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I got a B1/B2 visa earlier this year when I traveled to the US for a business trip from my company.
It expires in 2013 and I'd love to visit the United States again, but for no other purpose than traveling.

I wonder:

  • If I can legally travel to US with B1/B2 visa without a real business need (assuming I'm honest);
  • If I have to work at my current company to be able to use it.

I live in Russia.

20

Yes you can, my wife recently applied for a tourist visa so she selected the B2 category, but when she eventually got the visa, it was a B1/B2 visa. The way its worded, it seems you can only use B2 for personal travel, but thats not the case.

  • 1
    Almost everyone gets B1/B2 visas even if they applied for only one purpose. It's quite rare to have a only B1 or only B2 visa. – Michael Hampton Sep 5 '16 at 18:31
  • 2
    But it is the case. A B-2 visa is not valid for business travel. Someone who has applied for a B-2 visa can only use the resulting visa for business travel if, like your wife, the traveler was granted a dual-purpose B-1/B-2 visa. Similarly, someone with a B-1 (not dual B-1/B-2) visa, who can engage in tourism incidental to a business trip, cannot enter the US without a business purpose. – phoog Dec 5 '16 at 13:27
24

This is a simple one to answer.

B2 is tourist. B1 is business.

So if you have B1/B2 stamped in your passport you have visas for both purposes.

You can do either or both, perfectly legally.

  • This is a "visas for dummies" type of a question.. But does this mean that I can buy round tickets, pack my bags, and just go to US? Without going through any other process? – insanity Jul 25 '17 at 11:45
  • @insanity please ask your question using the ask question page. Thank you. – phoog Sep 14 '17 at 18:01
14

When issuing visas, countries have different levels of concern about three different types of people entering the country. In ASCENDING order, they are:

  1. Tourists: Low level of concern. They've come to the host country to "have fun" (and spend money).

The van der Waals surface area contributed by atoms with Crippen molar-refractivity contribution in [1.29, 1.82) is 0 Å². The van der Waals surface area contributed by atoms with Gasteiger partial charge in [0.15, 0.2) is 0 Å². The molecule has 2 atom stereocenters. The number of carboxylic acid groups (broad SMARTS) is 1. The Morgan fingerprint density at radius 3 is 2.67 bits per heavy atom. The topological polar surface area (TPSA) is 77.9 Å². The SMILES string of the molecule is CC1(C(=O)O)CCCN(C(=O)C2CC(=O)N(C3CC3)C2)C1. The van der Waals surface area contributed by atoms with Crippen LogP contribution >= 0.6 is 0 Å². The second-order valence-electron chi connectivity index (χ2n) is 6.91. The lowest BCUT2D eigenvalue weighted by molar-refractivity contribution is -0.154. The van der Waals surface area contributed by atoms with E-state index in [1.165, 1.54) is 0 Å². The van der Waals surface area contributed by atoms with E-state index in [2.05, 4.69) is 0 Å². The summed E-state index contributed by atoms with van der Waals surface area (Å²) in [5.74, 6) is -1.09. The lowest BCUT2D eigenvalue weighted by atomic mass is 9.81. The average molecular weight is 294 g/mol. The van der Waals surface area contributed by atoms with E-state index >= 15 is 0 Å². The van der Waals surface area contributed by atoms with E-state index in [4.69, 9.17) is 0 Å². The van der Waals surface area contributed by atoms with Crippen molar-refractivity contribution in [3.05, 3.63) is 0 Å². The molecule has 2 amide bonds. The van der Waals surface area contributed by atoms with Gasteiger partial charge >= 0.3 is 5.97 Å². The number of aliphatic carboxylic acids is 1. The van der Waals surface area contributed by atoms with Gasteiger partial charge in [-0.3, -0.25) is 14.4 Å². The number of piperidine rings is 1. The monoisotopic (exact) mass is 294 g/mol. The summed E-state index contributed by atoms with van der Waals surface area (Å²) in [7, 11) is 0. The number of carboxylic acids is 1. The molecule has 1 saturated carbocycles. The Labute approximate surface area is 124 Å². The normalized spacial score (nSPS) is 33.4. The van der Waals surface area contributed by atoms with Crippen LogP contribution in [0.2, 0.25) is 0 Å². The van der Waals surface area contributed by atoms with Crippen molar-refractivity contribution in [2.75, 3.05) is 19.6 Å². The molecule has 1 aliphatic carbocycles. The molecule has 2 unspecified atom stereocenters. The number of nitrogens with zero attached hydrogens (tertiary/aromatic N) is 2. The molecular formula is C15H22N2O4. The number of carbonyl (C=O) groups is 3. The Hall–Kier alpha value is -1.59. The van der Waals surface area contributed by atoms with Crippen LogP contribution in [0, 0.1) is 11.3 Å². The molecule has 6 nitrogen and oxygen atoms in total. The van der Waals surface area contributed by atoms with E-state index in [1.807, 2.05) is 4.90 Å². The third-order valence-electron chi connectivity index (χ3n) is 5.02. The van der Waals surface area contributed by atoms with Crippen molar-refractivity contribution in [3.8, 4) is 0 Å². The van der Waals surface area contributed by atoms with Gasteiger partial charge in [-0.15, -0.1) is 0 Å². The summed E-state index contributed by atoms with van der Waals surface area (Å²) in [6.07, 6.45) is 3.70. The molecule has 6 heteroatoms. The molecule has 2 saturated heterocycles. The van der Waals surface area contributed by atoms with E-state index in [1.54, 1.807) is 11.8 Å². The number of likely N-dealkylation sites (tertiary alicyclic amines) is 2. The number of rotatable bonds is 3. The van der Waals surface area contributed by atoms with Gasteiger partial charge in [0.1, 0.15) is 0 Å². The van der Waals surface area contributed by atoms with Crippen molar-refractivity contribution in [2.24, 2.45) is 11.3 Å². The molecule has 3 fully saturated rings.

2. Traveling businessmen/women. Here, there is some concern because they are "working." But if they are based, employed, and paid OUTSIDE the host country, they probably won't be staying long or taking jobs opportunities away from the locals. More like creating local opportunities, by exploring the possibility of a "deal."

  3. Workers remaining inside the host country for an indefinite period of time, being paid "locally," by a "local" firm. These are the people a country is most concerned about, taking jobs away from locals.

Although it's possible, I have yet to hear of a country that is more concerned about tourists than they are about "businesspeople." A business visa would cover business purposes, and also lower levels of concern such as tourism.

The reverse is not true. A person with with a tourist visa will seldom have the rights conferred by a business visa, which covers a higher level of concern.

  • 3
    Saudi Arabia lets some people come to work but doesn't have tourism. (Please yell at me if that's totally wrong) – hippietrail Sep 22 '11 at 21:21
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    @hippietrail: Saudi Arabia would be a "special case." Always the possibility for the "odd" exception. It's a country that has too many "tourists" (its citizens in OTHER countries, that is), and not enough workers. – Tom Au Sep 22 '11 at 21:24
  • Since there's an exception to every rule, if it doesn't have an exception it's not a rule. Now that we've found the exception we know it must be a rule! QED (-; – hippietrail Sep 22 '11 at 21:27
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    You may be correct in general. However, logic and U.S. immigration policy do not mix well. Getting a business or student visa for the U.S. is usually easier than getting the tourist visa. – dbkk Sep 23 '11 at 9:16
  • @TomAu While this is a very useful answer, technically it does not answer the question (IMO), because you do not relate B1 and B2 to their purposes. Someone who has one (should) know which is which, but someone who is wanting to know, might not. And judging by the number of how-do-I and which-one questions related to visas we get, being slightly more specific in your answer can only be helpful. (perhaps adding [1. Tourists... (i.e. B1)] – CGCampbell Aug 30 '14 at 13:44
4

If

  1. you have M under Entries meaning a multiple entry visa. (This is missing from every other answer!)
  2. Expiration date is on or later than the date when you plan to present yourself at the border of the United States asking for admission (doesn't need to be valid during the trip only on the day of entry).
  3. Under Type/Class you have B1/B2.

then the answer is yes. All of these need to be met.

  • 1
    I wrote this answer for another question which was marked as a dupe of this one. So it is is bit more generic. – chx Sep 5 '16 at 14:06
  • @pnuts single-entry visas also have expiration dates after which they cannot be used. They are also invalid after being used, but someone who doesn't understand single-entry visas or doesn't realize the visa was issued for a single entry might incorrectly expect the visa to be valid between the time of use and the date of expiration. – phoog Sep 5 '16 at 23:02
  • @pnuts legal writing is generally in the business of splitting hairs. My basic point, however, is that inferring that the visa is for multiple entries because the asker reported the visa's expiration date is risky, even if the inference is probably correct. – phoog Sep 5 '16 at 23:14

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